The technology of clocks is also important.

    Liked by 1 person

  4. Hi michaelfugate,

    So philosophy and history are equals to sciences such as biology or physics as ways of obtaining knowledge? It is all one, no?

    Yes, all along I’ve emphasized the equality, necessity and entwined nature of both conceptual analysis and empirical observation. Whether that conceptual analysis is done by scientists or philosophers (or, as was more common in the past, by people expert in both) matters not. Whoever it is done by, it is best done in close conjunction with the empirical side of things — which, of course, is exactly how it is done in physics, with close relations between theoretical physicists and mathematicians and observational/experimental physicists.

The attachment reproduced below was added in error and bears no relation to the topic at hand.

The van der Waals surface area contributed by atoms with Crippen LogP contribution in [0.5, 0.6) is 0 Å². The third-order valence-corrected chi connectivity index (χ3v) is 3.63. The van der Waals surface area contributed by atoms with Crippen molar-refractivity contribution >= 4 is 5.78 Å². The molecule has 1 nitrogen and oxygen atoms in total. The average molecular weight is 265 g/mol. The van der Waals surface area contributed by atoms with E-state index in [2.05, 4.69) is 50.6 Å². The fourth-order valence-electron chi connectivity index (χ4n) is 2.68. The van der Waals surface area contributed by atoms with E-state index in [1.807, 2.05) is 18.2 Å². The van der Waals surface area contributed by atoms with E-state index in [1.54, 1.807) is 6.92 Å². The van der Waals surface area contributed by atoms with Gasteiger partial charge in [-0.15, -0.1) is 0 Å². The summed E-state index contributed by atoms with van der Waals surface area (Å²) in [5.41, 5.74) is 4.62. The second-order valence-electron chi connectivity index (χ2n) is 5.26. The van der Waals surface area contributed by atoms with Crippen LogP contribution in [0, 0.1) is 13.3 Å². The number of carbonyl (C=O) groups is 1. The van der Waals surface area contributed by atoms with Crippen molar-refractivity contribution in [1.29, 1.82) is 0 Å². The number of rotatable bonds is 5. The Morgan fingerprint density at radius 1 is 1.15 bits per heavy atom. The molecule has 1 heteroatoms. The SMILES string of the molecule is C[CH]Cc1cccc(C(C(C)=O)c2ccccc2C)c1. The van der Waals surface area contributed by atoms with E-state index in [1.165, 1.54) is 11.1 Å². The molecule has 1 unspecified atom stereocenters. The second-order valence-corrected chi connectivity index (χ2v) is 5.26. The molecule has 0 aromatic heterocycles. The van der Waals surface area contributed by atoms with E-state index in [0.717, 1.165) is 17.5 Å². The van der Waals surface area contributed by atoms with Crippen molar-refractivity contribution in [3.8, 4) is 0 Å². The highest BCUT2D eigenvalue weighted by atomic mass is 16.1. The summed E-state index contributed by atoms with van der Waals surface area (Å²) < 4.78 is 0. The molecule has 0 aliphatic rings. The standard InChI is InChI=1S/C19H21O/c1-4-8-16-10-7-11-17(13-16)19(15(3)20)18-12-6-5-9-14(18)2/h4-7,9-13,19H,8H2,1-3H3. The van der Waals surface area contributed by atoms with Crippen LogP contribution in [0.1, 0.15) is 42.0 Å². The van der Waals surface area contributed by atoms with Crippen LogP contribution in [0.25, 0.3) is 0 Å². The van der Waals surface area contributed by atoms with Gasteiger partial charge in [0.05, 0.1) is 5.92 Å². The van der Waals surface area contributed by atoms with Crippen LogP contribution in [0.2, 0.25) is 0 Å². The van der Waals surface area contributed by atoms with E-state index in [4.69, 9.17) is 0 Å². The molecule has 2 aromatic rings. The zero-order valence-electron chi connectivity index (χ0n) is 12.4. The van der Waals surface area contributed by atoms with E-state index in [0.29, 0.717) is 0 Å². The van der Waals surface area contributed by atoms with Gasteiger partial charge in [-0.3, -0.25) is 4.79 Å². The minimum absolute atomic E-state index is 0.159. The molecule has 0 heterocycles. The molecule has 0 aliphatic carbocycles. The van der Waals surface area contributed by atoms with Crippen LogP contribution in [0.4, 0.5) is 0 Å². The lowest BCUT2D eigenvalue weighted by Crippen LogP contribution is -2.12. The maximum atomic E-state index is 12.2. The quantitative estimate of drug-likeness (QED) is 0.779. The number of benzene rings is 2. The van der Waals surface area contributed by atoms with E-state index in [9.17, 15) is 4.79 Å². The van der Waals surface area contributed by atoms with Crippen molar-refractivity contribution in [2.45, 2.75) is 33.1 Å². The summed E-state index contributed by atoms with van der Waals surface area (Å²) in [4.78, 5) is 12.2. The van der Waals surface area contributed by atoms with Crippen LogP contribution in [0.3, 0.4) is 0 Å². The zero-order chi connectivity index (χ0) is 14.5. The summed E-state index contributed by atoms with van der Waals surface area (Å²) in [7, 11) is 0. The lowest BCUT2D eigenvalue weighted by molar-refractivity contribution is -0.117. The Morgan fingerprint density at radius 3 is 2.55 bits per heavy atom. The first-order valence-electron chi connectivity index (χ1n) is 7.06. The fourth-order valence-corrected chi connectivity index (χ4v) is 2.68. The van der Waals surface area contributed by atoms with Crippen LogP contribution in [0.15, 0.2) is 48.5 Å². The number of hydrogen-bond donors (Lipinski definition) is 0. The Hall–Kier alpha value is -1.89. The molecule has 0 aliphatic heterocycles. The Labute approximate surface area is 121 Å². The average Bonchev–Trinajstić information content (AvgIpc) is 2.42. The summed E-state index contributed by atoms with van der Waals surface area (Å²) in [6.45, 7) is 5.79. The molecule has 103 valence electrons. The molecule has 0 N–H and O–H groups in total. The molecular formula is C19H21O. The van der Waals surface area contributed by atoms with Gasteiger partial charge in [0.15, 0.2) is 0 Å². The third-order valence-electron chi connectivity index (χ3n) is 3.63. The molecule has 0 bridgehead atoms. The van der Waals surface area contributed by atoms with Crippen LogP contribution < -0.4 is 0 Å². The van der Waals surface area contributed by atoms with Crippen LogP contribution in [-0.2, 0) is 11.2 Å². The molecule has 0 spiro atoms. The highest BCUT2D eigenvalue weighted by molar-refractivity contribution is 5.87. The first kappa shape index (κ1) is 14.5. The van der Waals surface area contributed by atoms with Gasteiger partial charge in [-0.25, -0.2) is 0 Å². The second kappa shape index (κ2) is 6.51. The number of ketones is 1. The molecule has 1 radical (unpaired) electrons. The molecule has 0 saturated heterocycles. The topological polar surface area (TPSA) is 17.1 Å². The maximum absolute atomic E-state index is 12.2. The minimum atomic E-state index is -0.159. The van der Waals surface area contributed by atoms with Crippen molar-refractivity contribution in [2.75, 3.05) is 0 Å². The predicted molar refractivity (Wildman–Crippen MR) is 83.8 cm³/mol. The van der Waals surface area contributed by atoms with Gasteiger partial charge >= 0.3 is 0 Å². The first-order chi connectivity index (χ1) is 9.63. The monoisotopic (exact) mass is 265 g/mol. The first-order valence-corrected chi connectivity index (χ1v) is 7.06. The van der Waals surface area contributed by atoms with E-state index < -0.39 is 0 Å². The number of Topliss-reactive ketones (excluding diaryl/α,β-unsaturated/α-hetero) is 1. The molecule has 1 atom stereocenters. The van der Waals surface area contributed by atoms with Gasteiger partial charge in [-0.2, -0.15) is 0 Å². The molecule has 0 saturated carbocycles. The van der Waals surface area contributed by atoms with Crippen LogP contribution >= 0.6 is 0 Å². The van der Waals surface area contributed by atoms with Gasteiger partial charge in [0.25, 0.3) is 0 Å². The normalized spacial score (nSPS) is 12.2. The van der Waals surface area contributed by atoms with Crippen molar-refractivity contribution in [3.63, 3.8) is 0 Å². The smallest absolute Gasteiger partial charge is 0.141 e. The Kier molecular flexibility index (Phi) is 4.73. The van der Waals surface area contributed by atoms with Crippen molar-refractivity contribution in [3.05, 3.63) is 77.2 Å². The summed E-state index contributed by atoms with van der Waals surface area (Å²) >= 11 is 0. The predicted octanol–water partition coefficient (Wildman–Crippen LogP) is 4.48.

And sure, history is indeed the appropriate way of obtaining knowledge about historical events. Who has ever said otherwise? The fact that analysis of the genetic distribution of people today can inform history just adds. The best approach would synthesize genetics with historical written accounts, and archaeology and whatever else one could get. It seems weird to me that anyone would *not* see knowledge as a seamless whole in this way and want to compartmentalise it.

    In your unitary world, philosophy could inform science and science could inform philosophy – something you denied has ever happened a day or so ago?

    I didn’t deny that! Wider context to what I said:

    There is an undercurrent among philosophers (here and elsewhere) that scientists don’t do conceptual analysis, or are not very good at it, or that philosophers are far more insightful about it. For example, the attitudes attributed to physicists are often more naive and less tenable than the views they actually hold.